1950–52 Rien à faire
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In March 1949, some ten months after completing Malone meurt, Beckett began a novel as Mahood, which he concluded only in January 1950, as L’Innommable. Still financially dependent upon translation, he accepted a UNESCO assignment to translate some hundred Mexican poems, about which he later wrote Hugh Kenner: “That lousy Mexican Anthology was undertaken to take the chill...
1953–58 Then These Flashes, or Gushes
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On January 5, 1953, En attendant Godot opened at the Théâtre de Babylone in Paris, but Beckett sought refuge in Ussy. Although the production was not the incendiary explosion of which legends are made, it did bring Beckett some modest public attention. Since he was already at a creative impasse, buffeted between “je” and “il” in fiction, the staging of Godot offered him no palliative. On the contrary. When Suzanne...
1959–61: Fresh Elements and Motifs
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Beckett continued to think that he was at a creative impasse, but he also continued to experiment with new forms of drama and fiction. I draw the title of my chapter from Beckett’s translation of the foirade, “Il est tête nue,” but the phrase is applicable to other works as well. At the end of 1958 Beckett started a story, which he labeled “Pim,” and that fiction became his major preoccupation during 1959. However, lesser works also exhibit...
1962–69: A Little Rush, Then Another
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As was becoming habitual, Beckett jabbed fitfully at creating texts in each of his two languages, but he found it difficult to complete even brief compositions. For example, although a sexual triangle might seem like the quintessential French subject, he began such a play in English in 1961; he gnawed at it sporadically during 1962, and, dissatisfied with the result, he nevertheless gave it to the Tophovens to translate for a German premiere...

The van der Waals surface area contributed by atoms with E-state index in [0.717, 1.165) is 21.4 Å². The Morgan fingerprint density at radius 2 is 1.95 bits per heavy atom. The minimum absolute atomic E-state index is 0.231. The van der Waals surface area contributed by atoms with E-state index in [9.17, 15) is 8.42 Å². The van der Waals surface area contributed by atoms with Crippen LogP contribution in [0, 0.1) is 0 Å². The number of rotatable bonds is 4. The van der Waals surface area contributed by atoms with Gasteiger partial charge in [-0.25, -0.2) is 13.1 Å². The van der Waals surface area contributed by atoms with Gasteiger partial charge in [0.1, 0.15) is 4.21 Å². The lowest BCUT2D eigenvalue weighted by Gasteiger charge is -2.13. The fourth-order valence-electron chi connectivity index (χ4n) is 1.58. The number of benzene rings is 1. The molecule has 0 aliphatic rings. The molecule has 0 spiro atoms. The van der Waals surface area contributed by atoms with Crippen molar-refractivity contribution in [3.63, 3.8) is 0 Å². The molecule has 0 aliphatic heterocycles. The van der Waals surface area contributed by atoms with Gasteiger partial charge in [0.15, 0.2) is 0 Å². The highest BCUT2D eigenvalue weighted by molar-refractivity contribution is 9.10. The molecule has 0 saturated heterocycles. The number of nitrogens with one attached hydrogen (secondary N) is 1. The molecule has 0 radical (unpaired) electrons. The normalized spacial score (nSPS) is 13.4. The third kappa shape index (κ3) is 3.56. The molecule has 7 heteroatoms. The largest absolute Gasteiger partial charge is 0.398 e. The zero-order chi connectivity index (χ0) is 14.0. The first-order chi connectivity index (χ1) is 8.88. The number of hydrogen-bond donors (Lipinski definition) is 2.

1970–76: Soudain ou Peu à Peu
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By the time Beckett received the Nobel Prize, four of his publishers had become his friends—Lindon, Calder, Rosset, and Unseld—and it was to avoid disappointing these friends that he exhumed unpublished works—Premier Amour, Mercier et Camier, fragmentary plays, short pieces that he gathered as foirades. He agreed to a commercial...
1977–89: Comment Dire
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It is likely that the biblical life-span of three score and ten years struck Beckett’s mind during his seventieth year, but he remained active. He flew twice to Germany: in May to Stuttgart to direct his recent two teleplays, and in September to Berlin to direct Rick Cluchey in Krapp’s Last Tape. There and elsewhere he scribbled brief poems, mainly in French...
Appendix 1: Beckett and Performance
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Appendix 2: Beckett’s Self-Translations
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Index of Works by Beckett
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Index of Proper Names
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Page Count: 432
Publication Year: 2001
Series Title: Theater: Theory/Text/Performance